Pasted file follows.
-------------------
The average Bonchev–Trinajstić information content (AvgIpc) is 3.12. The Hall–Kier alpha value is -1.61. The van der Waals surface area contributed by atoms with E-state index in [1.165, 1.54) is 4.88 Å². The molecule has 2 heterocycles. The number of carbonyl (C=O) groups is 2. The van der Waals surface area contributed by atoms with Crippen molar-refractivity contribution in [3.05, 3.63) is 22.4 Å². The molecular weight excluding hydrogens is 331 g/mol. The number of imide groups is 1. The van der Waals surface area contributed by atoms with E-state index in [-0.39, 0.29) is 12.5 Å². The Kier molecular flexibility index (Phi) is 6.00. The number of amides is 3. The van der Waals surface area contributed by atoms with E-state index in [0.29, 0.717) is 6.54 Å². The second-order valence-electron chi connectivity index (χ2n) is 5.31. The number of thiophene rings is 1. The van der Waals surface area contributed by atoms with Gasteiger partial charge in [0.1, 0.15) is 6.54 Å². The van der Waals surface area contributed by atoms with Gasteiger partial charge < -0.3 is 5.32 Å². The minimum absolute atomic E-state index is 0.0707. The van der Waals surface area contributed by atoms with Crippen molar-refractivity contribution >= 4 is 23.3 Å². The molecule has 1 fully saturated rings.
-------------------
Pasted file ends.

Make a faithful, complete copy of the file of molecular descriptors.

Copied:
The average Bonchev–Trinajstić information content (AvgIpc) is 3.12. The Hall–Kier alpha value is -1.61. The van der Waals surface area contributed by atoms with E-state index in [1.165, 1.54) is 4.88 Å². The molecule has 2 heterocycles. The number of carbonyl (C=O) groups is 2. The van der Waals surface area contributed by atoms with Crippen molar-refractivity contribution in [3.05, 3.63) is 22.4 Å². The molecular weight excluding hydrogens is 331 g/mol. The number of imide groups is 1. The van der Waals surface area contributed by atoms with E-state index in [-0.39, 0.29) is 12.5 Å². The Kier molecular flexibility index (Phi) is 6.00. The number of amides is 3. The van der Waals surface area contributed by atoms with E-state index in [0.29, 0.717) is 6.54 Å². The second-order valence-electron chi connectivity index (χ2n) is 5.31. The number of thiophene rings is 1. The van der Waals surface area contributed by atoms with Gasteiger partial charge in [0.1, 0.15) is 6.54 Å². The van der Waals surface area contributed by atoms with Gasteiger partial charge < -0.3 is 5.32 Å². The minimum absolute atomic E-state index is 0.0707. The van der Waals surface area contributed by atoms with Crippen molar-refractivity contribution >= 4 is 23.3 Å². The molecule has 1 fully saturated rings.